Monday was International Day of Forests, a perfect moment for taking a walk under your local trees and reading a roundup of forest victories from around the world.
This year notes a turning tide in the global awareness of the value of trees. In several regions of the world, there are more acres of forest than there have been in the past 100 years: in Europe for example.
In other cases, reforestation stemming from a conscious change in attitudes towards conservation is now equal to existing deforestation in some of the most threatened areas, for example in Brazil’s Atlantic Forest biome.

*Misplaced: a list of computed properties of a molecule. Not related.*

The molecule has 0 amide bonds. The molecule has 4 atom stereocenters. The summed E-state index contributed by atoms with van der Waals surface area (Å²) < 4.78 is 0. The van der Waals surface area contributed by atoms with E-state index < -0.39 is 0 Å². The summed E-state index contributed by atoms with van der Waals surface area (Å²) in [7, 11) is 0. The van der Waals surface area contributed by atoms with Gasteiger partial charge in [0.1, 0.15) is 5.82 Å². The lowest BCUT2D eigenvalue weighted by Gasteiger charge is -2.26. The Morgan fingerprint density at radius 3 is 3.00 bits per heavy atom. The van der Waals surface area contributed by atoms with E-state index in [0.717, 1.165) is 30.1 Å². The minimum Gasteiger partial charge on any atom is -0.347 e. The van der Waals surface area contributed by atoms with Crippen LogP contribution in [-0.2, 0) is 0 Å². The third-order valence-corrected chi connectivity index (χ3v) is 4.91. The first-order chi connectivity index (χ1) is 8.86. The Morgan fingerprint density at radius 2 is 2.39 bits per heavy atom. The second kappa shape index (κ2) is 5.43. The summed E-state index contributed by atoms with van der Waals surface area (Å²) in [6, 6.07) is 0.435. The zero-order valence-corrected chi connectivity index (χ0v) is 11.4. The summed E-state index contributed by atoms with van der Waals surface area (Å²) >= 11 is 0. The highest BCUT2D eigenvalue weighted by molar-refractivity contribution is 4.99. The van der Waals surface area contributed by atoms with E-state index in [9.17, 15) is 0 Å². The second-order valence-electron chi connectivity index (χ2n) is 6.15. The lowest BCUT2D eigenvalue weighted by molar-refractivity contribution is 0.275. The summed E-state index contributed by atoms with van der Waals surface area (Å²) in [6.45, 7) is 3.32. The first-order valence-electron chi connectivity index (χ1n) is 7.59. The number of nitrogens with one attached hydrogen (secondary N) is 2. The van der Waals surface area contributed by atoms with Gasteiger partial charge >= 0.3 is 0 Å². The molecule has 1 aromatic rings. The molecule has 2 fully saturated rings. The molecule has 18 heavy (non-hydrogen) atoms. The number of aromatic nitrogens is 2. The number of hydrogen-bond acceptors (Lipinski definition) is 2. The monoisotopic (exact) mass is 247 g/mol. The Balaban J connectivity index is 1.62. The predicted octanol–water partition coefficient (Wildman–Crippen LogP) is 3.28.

The recent meeting of the parties to the Paris Climate Accords have given rise to an international agreement between two dozen countries to end deforestation this decade. Locally-speaking, regional victories drive these global trends, and these movements will certainly go a long way to making every future International Day of Forests even more special because of what has been saved.
In the U.S., Oregon lawmakers just passed legislation to conserve 81,544 acres (33,000 hectares) of the Elliott State Forest, protecting it against logging and future threats. The site contains significant old-growth forest and supports 20% of the wild Oregon Coast coho salmon population.
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